Strzemiński Academy of Art Łódź

A historical outline

The Strzemiński Academy of Art Łódź (ASP Łódź) was established in 1945 as the Łódź State Art School (PWSSP Łódź).

The school based on the achievements of the city’s pre-war avantgarde community with such excellent artists as Władysław Strzemiński, Stefan Wegner, Katarzyna Kobro, Karol Hiller or Samuel Szczekacz. This resulted in a unique character of the school, directly inspired by the artistic and didactic output of the Bauhaus movement and the didactic experience of Kasimir Malevich. Design practice was meant to be as important as the study of nature; a lot of attention was paid to development of visual perception conforming with the newest art trends. Władysław Strzemiński, an outstanding constructivist artist, theoretician and educator, organised the school from its very beginnings and deeply influenced the initial stage of its history. His innovative art and didactic ideas formed the character of the academy.

However, the totalitarian Stalinist regime installed in Poland after the war began to pursue a highly ideologised aesthetic program and did not tolerate Strzemiński’s avantgarde concepts any more – in 1950, the school was forced to dismiss the artist, who would die forgotten soon afterwards. Numerous experimental studios and faculties were closed and the school had to focus on cooperation with the textile industry only. It took many years and important political changes to re-establish the wide, universal range of education as envisaged by the founders of the school.

In recognition of Strzemiński’s merits the school assumed his name in 1988. In 1996, it was officially recognized as one of Poland’s seven state art academies. A new, modern headquarters for the school was erected in 1976 – its architecture soon is now one of the Academy's symbols and an important city landmark.

 

Strzeminski Academy of Art, Lodz


Strzeminski’s role in the development of the Academy

The influence exerted by Strzemiński on the academic and artistic community, despite the political decisions which tragically affected his life at that time, is, among the founders of the Academy, the most important; therefore, the State Art School assumed his name in 1987. Rarely does it happen that visual artists - even those outstanding ones - leave behind original artistic output accompanied by formulated theories and programmes, or published theoretical considerations.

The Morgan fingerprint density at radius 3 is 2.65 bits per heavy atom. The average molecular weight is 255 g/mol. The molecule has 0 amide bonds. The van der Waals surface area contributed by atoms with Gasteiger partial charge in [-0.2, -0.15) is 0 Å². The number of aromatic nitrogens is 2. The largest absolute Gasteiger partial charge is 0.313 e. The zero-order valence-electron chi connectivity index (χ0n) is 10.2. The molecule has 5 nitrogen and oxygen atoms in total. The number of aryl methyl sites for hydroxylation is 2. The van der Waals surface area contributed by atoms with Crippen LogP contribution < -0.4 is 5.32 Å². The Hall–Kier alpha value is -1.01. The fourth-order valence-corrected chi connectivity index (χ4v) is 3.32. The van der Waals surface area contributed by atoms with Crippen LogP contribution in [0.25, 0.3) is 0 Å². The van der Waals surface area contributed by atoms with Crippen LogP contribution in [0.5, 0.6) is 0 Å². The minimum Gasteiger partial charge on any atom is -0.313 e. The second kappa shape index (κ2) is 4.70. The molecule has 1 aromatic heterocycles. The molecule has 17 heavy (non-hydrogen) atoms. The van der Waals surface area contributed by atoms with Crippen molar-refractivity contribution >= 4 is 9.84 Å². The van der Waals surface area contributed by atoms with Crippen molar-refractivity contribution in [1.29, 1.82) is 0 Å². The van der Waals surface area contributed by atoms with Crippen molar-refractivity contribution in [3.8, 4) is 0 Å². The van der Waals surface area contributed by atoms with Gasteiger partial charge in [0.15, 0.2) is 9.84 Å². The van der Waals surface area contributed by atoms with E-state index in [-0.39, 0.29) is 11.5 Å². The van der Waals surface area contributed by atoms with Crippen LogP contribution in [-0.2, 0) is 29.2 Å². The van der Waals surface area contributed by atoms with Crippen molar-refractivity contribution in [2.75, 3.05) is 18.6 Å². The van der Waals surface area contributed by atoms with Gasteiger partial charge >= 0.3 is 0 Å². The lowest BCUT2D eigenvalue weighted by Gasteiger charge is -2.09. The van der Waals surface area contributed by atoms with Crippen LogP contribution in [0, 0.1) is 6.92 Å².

Strzemiński’s writings were first published in the late 1950s - „Theory of Vision” was issued then. In the 1960s and 1970s the undefatigable propagator of Strzeminski’s art and ideas was Ryszard Stanisławski - Director of the Muzeum Sztuki in Łódź. Thanks to his efforts the fundamental texts of the creator of unism were published in English and French. In 1975 „Writings” by Strzemiński were published - all his theoretical articles. Thus, Strzemiński’s output became widely known.

Research proves that Władysław Strzemiński’s original and outstanding creation and the new unique theoretical ideas has had a lasting and important place in the history of the 20th century art. As painter he is considered as one of the most original representatives of the constructivist movement. He is founder of the unist theory; the artist explored the phenomenon of after-image and “solarist” paintings.

His theoretical output includes 87 articles, reviews, critiques and 5 outstanding books. Chronologically:
1. „Unism in painting” - 1928
2. „Composition in space. Calcuating of time and spatial rhythms” - 1931. The publication elaborated together with Katarzyna Kobro.
3. „On modern art” - 1934 (group work)
4.”Functional print” - 1935.
5. „Theory of vision” - 1958, issued after the artist’s death.

 

Wladyslaw_Strzeminski

from the left:
Władysław Strzemiński, image source: Narodowe Archiwum Cyfrowe
Kompozycja unistyczna 14 (Unism composition no.14), 1934, Muzeum Sztuki, Łódź
Landscape of Łódź, 1931, Muzeum Sztuki, Łódź

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